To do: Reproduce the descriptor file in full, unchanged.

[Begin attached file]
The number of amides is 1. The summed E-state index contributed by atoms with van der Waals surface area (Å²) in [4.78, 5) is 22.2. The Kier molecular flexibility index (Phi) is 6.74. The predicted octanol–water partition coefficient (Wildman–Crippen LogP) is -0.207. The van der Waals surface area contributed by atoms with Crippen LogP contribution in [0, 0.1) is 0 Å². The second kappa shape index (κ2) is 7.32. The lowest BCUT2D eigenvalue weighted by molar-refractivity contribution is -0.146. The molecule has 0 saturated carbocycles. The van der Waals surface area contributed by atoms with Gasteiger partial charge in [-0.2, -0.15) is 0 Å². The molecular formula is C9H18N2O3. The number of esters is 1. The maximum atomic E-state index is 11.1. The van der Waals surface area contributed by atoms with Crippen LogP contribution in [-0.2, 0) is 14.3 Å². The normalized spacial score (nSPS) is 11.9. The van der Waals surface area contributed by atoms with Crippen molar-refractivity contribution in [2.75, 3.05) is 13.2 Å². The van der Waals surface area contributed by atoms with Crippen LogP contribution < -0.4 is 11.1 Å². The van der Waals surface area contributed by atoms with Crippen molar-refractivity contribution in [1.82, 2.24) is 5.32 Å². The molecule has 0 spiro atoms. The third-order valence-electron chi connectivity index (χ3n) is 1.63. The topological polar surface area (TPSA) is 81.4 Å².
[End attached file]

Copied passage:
The number of amides is 1. The summed E-state index contributed by atoms with van der Waals surface area (Å²) in [4.78, 5) is 22.2. The Kier molecular flexibility index (Phi) is 6.74. The predicted octanol–water partition coefficient (Wildman–Crippen LogP) is -0.207. The van der Waals surface area contributed by atoms with Crippen LogP contribution in [0, 0.1) is 0 Å². The second kappa shape index (κ2) is 7.32. The lowest BCUT2D eigenvalue weighted by molar-refractivity contribution is -0.146. The molecule has 0 saturated carbocycles. The van der Waals surface area contributed by atoms with Gasteiger partial charge in [-0.2, -0.15) is 0 Å². The molecular formula is C9H18N2O3. The number of esters is 1. The maximum atomic E-state index is 11.1. The van der Waals surface area contributed by atoms with Crippen LogP contribution in [-0.2, 0) is 14.3 Å². The normalized spacial score (nSPS) is 11.9. The van der Waals surface area contributed by atoms with Crippen molar-refractivity contribution in [2.75, 3.05) is 13.2 Å². The van der Waals surface area contributed by atoms with Crippen LogP contribution < -0.4 is 11.1 Å². The van der Waals surface area contributed by atoms with Crippen molar-refractivity contribution in [1.82, 2.24) is 5.32 Å². The molecule has 0 spiro atoms. The third-order valence-electron chi connectivity index (χ3n) is 1.63. The topological polar surface area (TPSA) is 81.4 Å².